World War I in the air

Here’s some fascinating footage of actual World War I aircraft and missions, provided by the Australian War Memorial.  It’s silent, so don’t bother adjusting your speakers.  They’ve also adjusted the speed of the film, so that instead of the usual jerky, flickering playback, it’s more the smooth rendition we’re accustomed to today.

I’m sure none of those pictured are still alive.  It’s sobering to think that a hundred years ago, our grandfathers and great-grandfathers were risking their lives in flimsy wood-and-canvas machines like that.  What’s even more astonishing, my wife’s aircraft (dating to 1941) is built with a similar fabric skin, although much of its frame is aluminum.  Things hadn’t progressed all that far between the world wars.

When my father trained as an Aircraft Apprentice in the Royal Air Force in the late 1930’s, he was taught to work on aircraft very similar to those shown above.  He told me once how astonished he was to be told that the Spitfire had a metal skin, rather than ‘doped‘ fabric.  When he first saw that fighter, he rapped on the side with his knuckles to confirm that it was, in fact, metal – and was promptly reprimanded for making a noise!  (As a matter of fact, even the Spitfire used fabric-covered ailerons and other control surfaces in its early versions.)

It took the concentrated aerial combat of World War II, which forced massive experimentation and innovation, to kick-start aviation into what it became post-war.



  1. There was an amazing WWI air show in Dayton last fall. Lots of reproduction WWI aircraft powered by car engines, flying around, engaging in mock dogfights, etc. Amazing to think so many men got into those rickety things, with even less reliable engines, and braved what they did. I suppose it was less miserable than the trenches, but looking at the death tolls as a percentage it is still quite horrifying. It must have took a lot of guts to fly those planes, and even more to fly them in combat.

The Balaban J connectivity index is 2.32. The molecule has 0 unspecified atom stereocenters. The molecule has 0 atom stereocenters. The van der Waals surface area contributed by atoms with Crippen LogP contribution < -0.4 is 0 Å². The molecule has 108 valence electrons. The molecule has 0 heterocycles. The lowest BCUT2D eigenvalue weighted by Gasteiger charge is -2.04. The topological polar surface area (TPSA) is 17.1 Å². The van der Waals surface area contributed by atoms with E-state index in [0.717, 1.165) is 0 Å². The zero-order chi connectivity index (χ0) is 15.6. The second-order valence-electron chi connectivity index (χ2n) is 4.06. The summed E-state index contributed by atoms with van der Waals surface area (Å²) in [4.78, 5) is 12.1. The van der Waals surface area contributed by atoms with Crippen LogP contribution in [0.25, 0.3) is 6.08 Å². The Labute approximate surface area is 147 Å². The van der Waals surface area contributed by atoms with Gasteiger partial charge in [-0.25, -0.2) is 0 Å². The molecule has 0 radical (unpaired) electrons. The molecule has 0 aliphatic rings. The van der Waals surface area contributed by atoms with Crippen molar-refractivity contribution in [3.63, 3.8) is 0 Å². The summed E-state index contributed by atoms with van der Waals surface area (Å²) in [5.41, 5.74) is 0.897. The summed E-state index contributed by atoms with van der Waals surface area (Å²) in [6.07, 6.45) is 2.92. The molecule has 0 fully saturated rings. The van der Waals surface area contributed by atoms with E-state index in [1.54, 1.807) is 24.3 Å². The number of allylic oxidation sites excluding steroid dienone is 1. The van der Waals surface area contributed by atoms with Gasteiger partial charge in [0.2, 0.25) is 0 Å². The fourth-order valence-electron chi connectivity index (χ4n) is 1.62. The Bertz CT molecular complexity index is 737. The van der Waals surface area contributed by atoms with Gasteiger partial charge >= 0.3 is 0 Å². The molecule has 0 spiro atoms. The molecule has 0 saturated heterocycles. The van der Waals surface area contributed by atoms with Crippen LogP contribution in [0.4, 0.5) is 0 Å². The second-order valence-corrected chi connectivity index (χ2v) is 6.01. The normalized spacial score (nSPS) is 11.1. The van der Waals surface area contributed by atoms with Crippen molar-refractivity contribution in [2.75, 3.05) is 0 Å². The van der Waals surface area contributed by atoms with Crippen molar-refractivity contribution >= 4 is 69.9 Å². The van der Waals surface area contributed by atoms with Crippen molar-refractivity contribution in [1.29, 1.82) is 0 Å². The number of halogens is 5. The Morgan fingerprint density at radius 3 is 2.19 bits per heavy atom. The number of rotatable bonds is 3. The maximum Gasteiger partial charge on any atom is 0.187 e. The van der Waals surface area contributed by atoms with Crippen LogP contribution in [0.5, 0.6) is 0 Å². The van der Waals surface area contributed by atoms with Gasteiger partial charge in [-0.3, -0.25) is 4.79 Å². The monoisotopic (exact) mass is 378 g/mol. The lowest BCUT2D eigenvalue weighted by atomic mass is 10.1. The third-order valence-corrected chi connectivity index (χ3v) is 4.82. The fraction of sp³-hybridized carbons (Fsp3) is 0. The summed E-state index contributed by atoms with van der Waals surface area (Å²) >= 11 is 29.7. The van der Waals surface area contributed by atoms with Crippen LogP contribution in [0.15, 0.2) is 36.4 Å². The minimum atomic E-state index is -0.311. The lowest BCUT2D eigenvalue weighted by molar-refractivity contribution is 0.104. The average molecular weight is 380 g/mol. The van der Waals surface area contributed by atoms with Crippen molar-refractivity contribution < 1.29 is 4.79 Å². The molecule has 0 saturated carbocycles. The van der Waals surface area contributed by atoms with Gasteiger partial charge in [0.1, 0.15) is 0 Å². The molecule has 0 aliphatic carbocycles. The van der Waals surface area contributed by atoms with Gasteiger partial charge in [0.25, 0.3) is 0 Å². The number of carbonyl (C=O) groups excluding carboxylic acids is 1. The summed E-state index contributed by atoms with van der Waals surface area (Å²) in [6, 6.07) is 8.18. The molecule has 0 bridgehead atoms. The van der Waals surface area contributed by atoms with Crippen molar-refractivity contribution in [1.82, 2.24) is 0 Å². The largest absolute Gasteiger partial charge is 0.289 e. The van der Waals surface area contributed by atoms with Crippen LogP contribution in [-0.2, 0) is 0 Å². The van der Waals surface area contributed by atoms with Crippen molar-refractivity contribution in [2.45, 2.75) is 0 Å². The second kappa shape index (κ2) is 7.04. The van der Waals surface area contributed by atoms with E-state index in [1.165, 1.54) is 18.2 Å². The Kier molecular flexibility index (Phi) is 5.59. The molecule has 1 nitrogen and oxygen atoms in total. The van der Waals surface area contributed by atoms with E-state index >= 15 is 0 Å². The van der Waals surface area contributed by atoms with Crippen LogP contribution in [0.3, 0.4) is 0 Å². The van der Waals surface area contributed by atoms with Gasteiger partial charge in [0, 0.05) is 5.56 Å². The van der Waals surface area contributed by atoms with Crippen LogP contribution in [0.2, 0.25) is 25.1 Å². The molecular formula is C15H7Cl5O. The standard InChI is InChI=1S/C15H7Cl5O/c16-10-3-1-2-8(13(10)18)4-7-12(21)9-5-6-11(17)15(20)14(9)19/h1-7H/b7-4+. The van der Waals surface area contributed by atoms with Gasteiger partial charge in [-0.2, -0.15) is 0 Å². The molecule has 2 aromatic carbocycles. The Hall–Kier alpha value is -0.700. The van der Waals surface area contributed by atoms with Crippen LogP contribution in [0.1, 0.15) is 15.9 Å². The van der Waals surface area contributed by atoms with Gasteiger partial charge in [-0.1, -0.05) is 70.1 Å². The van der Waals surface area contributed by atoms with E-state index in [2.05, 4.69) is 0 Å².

2. I met a WW1 Royal Flying Corps SE5A pilot many years ago at the annual Battle of Britain display on Horseguards Parade in London. They had a preserved SE5A there, and he was bitterly disappointed that the guards wouldn't let him near it. I wish I'd been able to find an officer to let him past the barriers, but I was only a young boy so probably wouldn't have been believed anyway when I said there was a spectator who'd flown SE5As.
    Cheers, John

  3. Most have forgotten that the first use of aircraft in combat, the first use of trucks for transportation and the first use of radio in combat was during the Mexican campaign in 1914. Most of these firsts didn't amount to much due to many problems. Pershing learned a lot from his experiences in Mexico and applied the lessons to the equipment and tactics we used in WW1. As a side note, George Patton was a LT in that campaign and firing revolvers from the back of a Dodge Command Car, charged a villa and captured rebel officers. Fascinating campaign.

  4. I have a copy of my maternal grandfather's discharge as a 2Lt. from the U.S. Army Air Service February 23, 1919 at Camp Dix. I am told that he was a flight instructor in France and that he "flew Spads'.
    I would be grateful for any suggestions as to where to look for more info.

    BTW, I was discharged from the Army 16 February, 1977 at Fort Dix.

  5. The owner of the field I learned to fly at owned a Jenny, which he would fly annually at the antique fly-in. Thing just hung in the air the way Bricks don't. Amazing thing to see.

  6. Maternal Grandfather was in the Air Service at Remoratin (sp?) France. He took a lot of photos which we prize.
    Boat Guy

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